Pompeii still amazes: new data on Roman buildings emerge from the excavations underway at the Archaeological Park. In the environments of ancient domus that the archaeological excavation is bringing to light in Regio IX, insula 10, important evidence of a construction site in full activity has re-emerged: work tools, tiles and tuff bricks stacked up and piles of lime.


"Pompeii is a treasure chest - declares the Minister of Culture, Gennaro Sangiuliano - and not everything has been revealed in its full beauty. A lot of material has yet to emerge. In the last Budget Law we financed new excavations throughout Italy and an important part of this allocation is intended for Pompeii. I was very pleased when the director of the Archaeological Park, Gabriel Zuchtriegel, recalled that, never before have so many excavations been active on the site: we can say that it is a record of the last decades. At the same time we are also working on other fronts. In recent months the Minister of Defense, Guido Crosetto, handed over the Torre Annunziata Spolettificio to the Ministry of Culture, where a large museum will be created to collect all these finds" .

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Pompeii, from the excavation of Regio IX new light on the secrets of Roman construction

According to scholars, the construction site was active until the day of the eruption of Vesuvius in 79 AD, which began around lunchtime and lasted until the morning of the following day. The excavation in the area in question, aimed at regulating the hydrogeological structure along the border between the excavated and unexcavated parts of the Roman city, is attesting to the presence of an ancient building site that affected the entire block. Particularly numerous is the evidence of the work in progress in the house with the Rustio Vero bakery, where a still life with the depiction of a focaccia and a glass of wine has already been documented in recent months.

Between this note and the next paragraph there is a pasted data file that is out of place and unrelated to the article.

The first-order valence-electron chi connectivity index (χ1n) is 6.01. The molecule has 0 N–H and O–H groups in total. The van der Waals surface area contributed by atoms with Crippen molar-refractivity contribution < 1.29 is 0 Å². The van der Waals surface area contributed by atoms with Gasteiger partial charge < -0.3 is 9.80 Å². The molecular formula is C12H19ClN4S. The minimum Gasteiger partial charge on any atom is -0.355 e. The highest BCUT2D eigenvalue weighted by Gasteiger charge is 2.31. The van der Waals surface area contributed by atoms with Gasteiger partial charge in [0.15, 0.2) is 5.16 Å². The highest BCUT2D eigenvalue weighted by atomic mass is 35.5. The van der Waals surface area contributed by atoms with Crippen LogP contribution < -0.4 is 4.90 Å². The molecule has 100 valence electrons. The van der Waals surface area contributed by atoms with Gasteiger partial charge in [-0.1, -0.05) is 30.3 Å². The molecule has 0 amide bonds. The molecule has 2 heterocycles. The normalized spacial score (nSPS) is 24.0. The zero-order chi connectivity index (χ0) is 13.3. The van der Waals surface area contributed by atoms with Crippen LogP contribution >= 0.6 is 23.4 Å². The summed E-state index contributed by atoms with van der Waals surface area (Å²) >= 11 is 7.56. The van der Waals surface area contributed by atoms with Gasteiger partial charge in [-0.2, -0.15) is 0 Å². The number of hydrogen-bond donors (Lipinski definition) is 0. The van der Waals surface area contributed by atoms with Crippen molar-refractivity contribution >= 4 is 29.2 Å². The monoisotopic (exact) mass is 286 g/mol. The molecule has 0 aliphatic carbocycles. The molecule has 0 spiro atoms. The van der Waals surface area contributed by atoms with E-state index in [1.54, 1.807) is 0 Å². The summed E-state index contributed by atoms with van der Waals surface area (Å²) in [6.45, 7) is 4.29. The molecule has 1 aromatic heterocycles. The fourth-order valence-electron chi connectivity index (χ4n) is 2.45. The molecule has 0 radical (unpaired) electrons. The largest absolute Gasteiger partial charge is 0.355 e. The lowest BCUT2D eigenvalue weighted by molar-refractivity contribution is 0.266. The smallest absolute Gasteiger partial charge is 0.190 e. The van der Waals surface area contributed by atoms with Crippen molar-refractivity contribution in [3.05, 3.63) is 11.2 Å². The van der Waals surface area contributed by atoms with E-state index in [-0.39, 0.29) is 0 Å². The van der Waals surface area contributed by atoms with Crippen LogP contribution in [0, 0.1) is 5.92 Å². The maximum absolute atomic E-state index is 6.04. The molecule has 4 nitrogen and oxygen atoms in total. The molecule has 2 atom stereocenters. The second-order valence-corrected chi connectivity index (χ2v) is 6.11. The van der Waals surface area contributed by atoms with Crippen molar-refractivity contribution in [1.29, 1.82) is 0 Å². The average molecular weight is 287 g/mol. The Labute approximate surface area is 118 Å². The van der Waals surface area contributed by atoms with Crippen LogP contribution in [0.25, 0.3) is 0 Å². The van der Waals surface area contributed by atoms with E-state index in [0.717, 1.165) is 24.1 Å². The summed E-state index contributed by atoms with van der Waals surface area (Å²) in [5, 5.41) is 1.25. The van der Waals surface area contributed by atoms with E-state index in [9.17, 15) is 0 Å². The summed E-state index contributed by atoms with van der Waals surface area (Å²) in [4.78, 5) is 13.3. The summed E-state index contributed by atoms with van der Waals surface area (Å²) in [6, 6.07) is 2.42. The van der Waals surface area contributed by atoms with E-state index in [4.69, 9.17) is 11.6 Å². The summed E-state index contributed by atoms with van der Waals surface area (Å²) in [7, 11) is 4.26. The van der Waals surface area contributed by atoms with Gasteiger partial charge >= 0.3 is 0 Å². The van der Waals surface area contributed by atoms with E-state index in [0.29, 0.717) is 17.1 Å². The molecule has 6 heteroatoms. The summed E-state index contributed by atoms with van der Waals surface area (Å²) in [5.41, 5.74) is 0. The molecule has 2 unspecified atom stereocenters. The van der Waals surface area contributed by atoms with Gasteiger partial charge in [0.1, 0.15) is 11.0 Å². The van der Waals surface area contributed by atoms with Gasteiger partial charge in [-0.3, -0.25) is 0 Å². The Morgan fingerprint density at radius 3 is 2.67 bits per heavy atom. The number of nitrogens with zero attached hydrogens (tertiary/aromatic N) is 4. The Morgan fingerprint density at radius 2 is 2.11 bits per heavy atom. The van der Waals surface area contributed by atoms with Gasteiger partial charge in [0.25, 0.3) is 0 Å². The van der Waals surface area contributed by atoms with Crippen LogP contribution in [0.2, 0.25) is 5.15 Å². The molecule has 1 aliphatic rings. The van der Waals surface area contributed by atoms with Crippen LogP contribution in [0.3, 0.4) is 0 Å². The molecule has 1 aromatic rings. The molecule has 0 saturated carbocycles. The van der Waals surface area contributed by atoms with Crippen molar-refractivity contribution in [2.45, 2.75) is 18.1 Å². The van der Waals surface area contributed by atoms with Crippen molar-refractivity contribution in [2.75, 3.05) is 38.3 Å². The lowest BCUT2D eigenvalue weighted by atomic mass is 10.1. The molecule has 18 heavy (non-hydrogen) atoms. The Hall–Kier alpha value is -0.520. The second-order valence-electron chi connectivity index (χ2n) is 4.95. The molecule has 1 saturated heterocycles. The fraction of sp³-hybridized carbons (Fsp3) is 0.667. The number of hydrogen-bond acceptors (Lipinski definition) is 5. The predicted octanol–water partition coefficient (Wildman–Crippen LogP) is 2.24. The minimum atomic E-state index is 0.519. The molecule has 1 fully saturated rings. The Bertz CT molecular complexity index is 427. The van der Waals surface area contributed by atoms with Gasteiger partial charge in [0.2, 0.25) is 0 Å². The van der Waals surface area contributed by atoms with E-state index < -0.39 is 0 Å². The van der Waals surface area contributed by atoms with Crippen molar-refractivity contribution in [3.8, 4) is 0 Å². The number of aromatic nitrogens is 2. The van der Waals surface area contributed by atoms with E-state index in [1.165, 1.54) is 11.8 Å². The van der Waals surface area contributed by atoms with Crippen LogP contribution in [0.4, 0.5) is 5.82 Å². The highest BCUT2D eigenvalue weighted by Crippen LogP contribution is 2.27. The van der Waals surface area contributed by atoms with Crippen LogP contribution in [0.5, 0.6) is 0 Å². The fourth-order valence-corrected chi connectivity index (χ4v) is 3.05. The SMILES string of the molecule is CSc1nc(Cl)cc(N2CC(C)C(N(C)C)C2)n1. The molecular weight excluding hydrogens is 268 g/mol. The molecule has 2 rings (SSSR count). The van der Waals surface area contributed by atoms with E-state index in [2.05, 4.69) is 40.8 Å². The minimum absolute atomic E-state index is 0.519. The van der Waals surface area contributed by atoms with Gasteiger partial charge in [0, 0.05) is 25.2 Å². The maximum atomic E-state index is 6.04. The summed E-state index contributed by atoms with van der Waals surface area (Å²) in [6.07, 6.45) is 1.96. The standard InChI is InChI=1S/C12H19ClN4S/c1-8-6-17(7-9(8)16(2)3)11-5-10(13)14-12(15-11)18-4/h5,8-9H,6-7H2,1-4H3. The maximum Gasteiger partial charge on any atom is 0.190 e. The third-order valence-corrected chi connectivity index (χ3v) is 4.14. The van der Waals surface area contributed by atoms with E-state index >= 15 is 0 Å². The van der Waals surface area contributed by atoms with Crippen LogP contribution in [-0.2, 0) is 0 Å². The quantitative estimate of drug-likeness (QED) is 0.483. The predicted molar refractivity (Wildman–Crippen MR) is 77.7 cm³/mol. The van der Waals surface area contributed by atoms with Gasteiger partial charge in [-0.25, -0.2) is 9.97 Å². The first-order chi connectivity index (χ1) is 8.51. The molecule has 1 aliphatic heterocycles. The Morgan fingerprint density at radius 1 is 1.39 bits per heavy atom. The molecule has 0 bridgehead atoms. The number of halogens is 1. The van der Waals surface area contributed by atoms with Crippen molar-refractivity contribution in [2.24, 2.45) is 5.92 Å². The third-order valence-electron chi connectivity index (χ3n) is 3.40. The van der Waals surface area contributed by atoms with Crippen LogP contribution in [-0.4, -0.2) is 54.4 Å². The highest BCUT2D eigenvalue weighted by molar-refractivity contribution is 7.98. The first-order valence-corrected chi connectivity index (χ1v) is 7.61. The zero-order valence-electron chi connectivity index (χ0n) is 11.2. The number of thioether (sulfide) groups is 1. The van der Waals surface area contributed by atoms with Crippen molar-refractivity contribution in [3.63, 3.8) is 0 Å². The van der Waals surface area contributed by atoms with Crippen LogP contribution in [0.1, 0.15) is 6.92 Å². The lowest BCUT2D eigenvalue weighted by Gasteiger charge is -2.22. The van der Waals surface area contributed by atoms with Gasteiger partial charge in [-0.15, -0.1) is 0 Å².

The atrium was partially uncovered, materials for the renovation were piled up on the ground and on a door of the tablinum (reception area), decorated in the 4th Pompeian style with a mythological painting of "Achilles on Skyros", those can still be read today which were probably the construction site's counts, or Roman numerals written in charcoal, easily erasable unlike the graffiti engraved in the plaster. 

Traces of ongoing activities are also found in the environment that housed the lararium, where amphorae reused to "extinguish" the lime used in applying the plaster were found. Construction tools were discovered in various rooms of the house, from the lead weight for pulling up a perfectly vertical ("plumb") wall to the iron hoes used for preparing the mortar and working the lime. Even in the nearby house, reachable from an internal door, and in a large residence behind the two houses, which has so far only been partially investigated, numerous testimonies of a large construction site have been found, also attested by the enormous piles of stones to be used in the reconstruction of the walls and amphorae, ceramics and tiles collected to be transformed into cocciopesto.